YAMAHA MOTOR CORPORATION v. VAN NUYS CYCLE INC

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Court of Appeal, Second District, Division 1, California.

 YAMAHA MOTOR CORPORATION, U.S.A., Petitioner, v. SUPERIOR COURT of California for the County of Los Angeles, Respondent, VAN NUYS CYCLE, INC., Real Party in Interest.

B018907.

Decided: September 08, 1986

 Kelley Drye & Warren and Bruce L. Ishimatsu, Los Angeles, for petitioner. Sweeney & Pafundi and John E. Sweeney, Los Angeles, for real party in interest. Sam W. Jennings and Michael M. Sieving, Sacramento, for amicus curiae New Motor Vehicle Bd. of State of Cal. on behalf of petitioner. No appearance for respondent.

Petitioner Yamaha Corporation seeks a writ of mandate to compel the superior court to vacate its order overruling Yamaha's demurrer to the first amended complaint of real party in interest Van Nuys Cycle and to enter an order sustaining the demurrer without leave to amend.

I

FACTS

Van Nuys Cycle is a motorcycle dealership franchised by Yamaha since 1966 to sell and service Yamaha motorcycles.   In September 1982, Yamaha began distribution and sales of a new product which they designated as the RIVA motorscooter.   Van Nuys attempted to order the RIVA products pursuant to its dealer agreement, but Yamaha refused to sell the RIVA to them or to other of their franchised dealers, choosing instead to establish new dealerships for distribution, sales and service of the RIVA products.   Yamaha took the position that the RIVA was a motorscooter, not a motorcycle, and thus did not come within the terms of the motorcycle dealer agreements.

Many dealers protested this situation to the New Motor Vehicle Board, and in June 1984, that board determined in a ruling on several of these consolidated protests that the RIVA was a motorcycle, not a motorscooter, and was included within the Yamaha franchise agreements.

In March 1985, Van Nuys filed the within action against Yamaha in superior court, seeking damages for breach of the franchise agreement, breach of the implied covenant of good faith and fair dealing, and intentional interference with prospective business advantage.   All causes of action arise  largely out of Yamaha's refusal to sell the RIVA products to Van Nuys and its sale of such products to other dealers in that geographic area.

Yamaha demurred to the first amended complaint on the ground that the court lacked jurisdiction because Van Nuys had failed to exhaust its administrative remedies before the California New Motor Vehicle Board.   In its opposition, Van Nuys asserted that its action was not based on a modification of the franchise nor on the establishment of a new franchise in its area, and thus was not within the purview of the New Motor Vehicle Board.   The trial court overruled the demurrer.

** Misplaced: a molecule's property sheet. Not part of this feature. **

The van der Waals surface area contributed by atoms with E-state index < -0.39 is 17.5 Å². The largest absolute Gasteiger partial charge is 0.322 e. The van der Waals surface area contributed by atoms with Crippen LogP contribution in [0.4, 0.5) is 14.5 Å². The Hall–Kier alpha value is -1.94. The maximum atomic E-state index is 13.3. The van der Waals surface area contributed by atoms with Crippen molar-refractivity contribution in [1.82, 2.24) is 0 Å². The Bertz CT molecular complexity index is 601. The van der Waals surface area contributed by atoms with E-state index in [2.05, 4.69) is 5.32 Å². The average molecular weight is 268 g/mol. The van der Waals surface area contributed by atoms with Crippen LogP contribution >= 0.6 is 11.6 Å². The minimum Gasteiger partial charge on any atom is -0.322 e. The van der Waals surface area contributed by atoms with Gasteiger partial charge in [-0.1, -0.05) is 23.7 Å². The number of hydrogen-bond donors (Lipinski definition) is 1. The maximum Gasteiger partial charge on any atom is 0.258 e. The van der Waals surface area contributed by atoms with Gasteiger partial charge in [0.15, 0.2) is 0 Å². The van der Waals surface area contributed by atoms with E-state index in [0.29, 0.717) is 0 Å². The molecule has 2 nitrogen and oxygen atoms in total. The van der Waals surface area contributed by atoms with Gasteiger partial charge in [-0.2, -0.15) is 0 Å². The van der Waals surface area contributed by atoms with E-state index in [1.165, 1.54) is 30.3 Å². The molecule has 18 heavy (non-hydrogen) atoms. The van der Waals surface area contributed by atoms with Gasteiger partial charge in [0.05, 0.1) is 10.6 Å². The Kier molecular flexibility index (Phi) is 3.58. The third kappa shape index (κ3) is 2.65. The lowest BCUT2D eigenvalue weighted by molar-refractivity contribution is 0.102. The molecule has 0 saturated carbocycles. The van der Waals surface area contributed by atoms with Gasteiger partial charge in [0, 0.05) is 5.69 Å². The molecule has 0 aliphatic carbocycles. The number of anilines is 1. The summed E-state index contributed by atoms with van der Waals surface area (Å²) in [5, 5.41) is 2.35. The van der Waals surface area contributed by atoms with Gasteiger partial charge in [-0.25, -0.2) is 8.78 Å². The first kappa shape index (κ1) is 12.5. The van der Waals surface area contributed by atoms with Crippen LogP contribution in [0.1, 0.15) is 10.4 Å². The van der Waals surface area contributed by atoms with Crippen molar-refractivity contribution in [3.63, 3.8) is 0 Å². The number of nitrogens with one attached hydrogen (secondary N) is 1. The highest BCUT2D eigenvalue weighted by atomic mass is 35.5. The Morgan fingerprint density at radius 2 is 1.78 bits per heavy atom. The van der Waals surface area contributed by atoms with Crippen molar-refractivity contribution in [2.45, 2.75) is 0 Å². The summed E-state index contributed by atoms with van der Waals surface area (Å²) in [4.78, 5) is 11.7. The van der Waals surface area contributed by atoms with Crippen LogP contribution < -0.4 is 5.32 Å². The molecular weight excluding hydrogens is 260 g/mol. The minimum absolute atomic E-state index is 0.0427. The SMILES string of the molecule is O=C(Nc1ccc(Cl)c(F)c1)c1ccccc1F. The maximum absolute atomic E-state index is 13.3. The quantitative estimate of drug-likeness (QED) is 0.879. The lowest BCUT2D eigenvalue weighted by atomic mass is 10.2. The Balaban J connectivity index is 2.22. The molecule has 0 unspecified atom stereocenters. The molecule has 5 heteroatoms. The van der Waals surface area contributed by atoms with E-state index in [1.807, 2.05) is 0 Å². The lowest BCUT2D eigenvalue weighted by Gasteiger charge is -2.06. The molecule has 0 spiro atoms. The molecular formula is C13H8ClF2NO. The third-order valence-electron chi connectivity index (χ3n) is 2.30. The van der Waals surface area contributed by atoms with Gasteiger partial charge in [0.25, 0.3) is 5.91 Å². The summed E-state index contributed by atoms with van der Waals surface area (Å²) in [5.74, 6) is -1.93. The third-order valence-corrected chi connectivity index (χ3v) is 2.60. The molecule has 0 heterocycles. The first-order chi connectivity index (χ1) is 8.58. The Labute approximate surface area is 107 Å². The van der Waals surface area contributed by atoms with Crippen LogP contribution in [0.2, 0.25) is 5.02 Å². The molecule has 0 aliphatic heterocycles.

Yamaha petitioned this court for a writ of mandate, which was denied.   The Supreme Court granted review and retransferred the matter to this court.   Pursuant to its order we issued the alternative writ and order to show cause.   After hearing, we now issue a peremptory writ of mandate.

II

JURISDICTION OF NEW MOTOR VEHICLE BOARD

 The New Motor Vehicle Board is contained in the Department of Motor Vehicles and was created by the Legislature in 1973 in part “to avoid undue control of the independent new motor vehicle dealer by the vehicle manufacturer or distributor and to insure that dealers fulfill their obligations under their franchises․”  (Veh.Code, § 3000;  Stats. 1973, c. 996, p. 1964, § 1.)   The board is empowered to “Hear and consider, within the limitations and in accordance with the procedure provided, a protest presented by a franchisee pursuant to Section 3060, 3062, 3064, or 3065.”  (Veh.Code, § 3050, subd. (d).)

Section 3060 provides in pertinent part:  “The franchisor shall not modify or replace a franchise with a succeeding franchise if the modification or replacement would substantially affect the franchisee's sales or service obligations or investment, unless the franchisor has first given the board and each affected franchisee notice thereof at least 60 days in advance of the modification or replacement.   Within 30 days of receipt of the notice, a franchisee may file a protest with the board and the modification or replacement does not become effective until there is a finding by the board that there is good cause for the modification or replacement.”  Section 3061 provides a non-exclusive list of circumstances the board is to consider in making its “good cause” determination.

Section 3062 provides a similar notice requirement whenever a franchisor seeks to enter into a franchise establishing an additional dealership within a  relevant market area where the same line-make is already represented or seeks to relocate an existing dealership.   A franchisee may protest such establishment or relocation to the board, which will then conduct a hearing and make a good cause determination.   It is clear from these statutes that the board is authorized to consider and resolve disputes between a franchisor and franchisee regarding the franchisor's modification of an existing franchise or its establishment of an additional franchise within the market area of an existing franchise.

III

APPLICABILITY TO THIS DISPUTE

Van Nuys argues that its complaint does not involve either modification of its franchise or establishment of another franchise in its area, and thus the dispute is not within the authority of the New Motor Vehicle Board.   This claim does not withstand scrutiny.

In its first amended complaint, Van Nuys alleges that Yamaha breached the franchise agreement by refusing to sell the RIVA products to it.   Under the terms of that agreement, which refers specifically to motorcycles, Van Nuys, as dealer, agreed “to maintain at Dealer's location:  (1) a prominent display of the Products which includes at least one of each of the current models of the units, and (2) a reasonable inventory of the Products which is adequate to meet the current and anticipated demand in the market area served by Dealer's location, subject only to availability.”   Yamaha agreed to “make reasonable efforts to supply Dealer with the Products in accordance with accepted orders;  however, during any period of shortage, Yamaha shall be permitted to allocate the Products in an equitable manner.”   In addition, “All orders are subject to acceptance by Yamaha based on the availability of the Products and Dealer's compliance with the terms and conditions hereof.”